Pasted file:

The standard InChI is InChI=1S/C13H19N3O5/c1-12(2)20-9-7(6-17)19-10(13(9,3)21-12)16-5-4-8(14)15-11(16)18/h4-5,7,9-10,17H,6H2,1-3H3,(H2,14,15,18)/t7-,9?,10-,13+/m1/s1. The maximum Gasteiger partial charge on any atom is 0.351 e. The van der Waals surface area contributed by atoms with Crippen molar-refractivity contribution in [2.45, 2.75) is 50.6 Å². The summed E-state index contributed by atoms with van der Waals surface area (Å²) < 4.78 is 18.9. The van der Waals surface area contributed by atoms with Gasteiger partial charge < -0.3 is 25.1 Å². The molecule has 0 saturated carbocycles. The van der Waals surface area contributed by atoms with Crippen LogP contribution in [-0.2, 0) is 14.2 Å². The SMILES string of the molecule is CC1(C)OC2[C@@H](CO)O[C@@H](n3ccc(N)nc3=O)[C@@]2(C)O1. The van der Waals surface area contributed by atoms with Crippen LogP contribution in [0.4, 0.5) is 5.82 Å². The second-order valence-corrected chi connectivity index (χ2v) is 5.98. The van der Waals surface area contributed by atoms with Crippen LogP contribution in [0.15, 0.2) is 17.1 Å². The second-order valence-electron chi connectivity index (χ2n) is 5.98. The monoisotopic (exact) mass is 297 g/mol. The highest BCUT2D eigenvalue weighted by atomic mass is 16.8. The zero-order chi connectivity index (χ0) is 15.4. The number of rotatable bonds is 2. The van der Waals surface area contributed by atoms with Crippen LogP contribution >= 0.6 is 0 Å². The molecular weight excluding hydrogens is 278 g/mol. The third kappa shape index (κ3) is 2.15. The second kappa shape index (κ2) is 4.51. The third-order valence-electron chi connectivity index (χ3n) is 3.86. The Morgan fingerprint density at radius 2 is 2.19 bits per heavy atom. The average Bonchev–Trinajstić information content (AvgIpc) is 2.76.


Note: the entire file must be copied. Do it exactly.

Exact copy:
The standard InChI is InChI=1S/C13H19N3O5/c1-12(2)20-9-7(6-17)19-10(13(9,3)21-12)16-5-4-8(14)15-11(16)18/h4-5,7,9-10,17H,6H2,1-3H3,(H2,14,15,18)/t7-,9?,10-,13+/m1/s1. The maximum Gasteiger partial charge on any atom is 0.351 e. The van der Waals surface area contributed by atoms with Crippen molar-refractivity contribution in [2.45, 2.75) is 50.6 Å². The summed E-state index contributed by atoms with van der Waals surface area (Å²) < 4.78 is 18.9. The van der Waals surface area contributed by atoms with Gasteiger partial charge < -0.3 is 25.1 Å². The molecule has 0 saturated carbocycles. The van der Waals surface area contributed by atoms with Crippen LogP contribution in [-0.2, 0) is 14.2 Å². The SMILES string of the molecule is CC1(C)OC2[C@@H](CO)O[C@@H](n3ccc(N)nc3=O)[C@@]2(C)O1. The van der Waals surface area contributed by atoms with Crippen LogP contribution in [0.4, 0.5) is 5.82 Å². The second-order valence-corrected chi connectivity index (χ2v) is 5.98. The van der Waals surface area contributed by atoms with Crippen LogP contribution in [0.15, 0.2) is 17.1 Å². The second-order valence-electron chi connectivity index (χ2n) is 5.98. The monoisotopic (exact) mass is 297 g/mol. The highest BCUT2D eigenvalue weighted by atomic mass is 16.8. The zero-order chi connectivity index (χ0) is 15.4. The number of rotatable bonds is 2. The van der Waals surface area contributed by atoms with Crippen LogP contribution >= 0.6 is 0 Å². The molecular weight excluding hydrogens is 278 g/mol. The third kappa shape index (κ3) is 2.15. The second kappa shape index (κ2) is 4.51. The third-order valence-electron chi connectivity index (χ3n) is 3.86. The Morgan fingerprint density at radius 2 is 2.19 bits per heavy atom. The average Bonchev–Trinajstić information content (AvgIpc) is 2.76.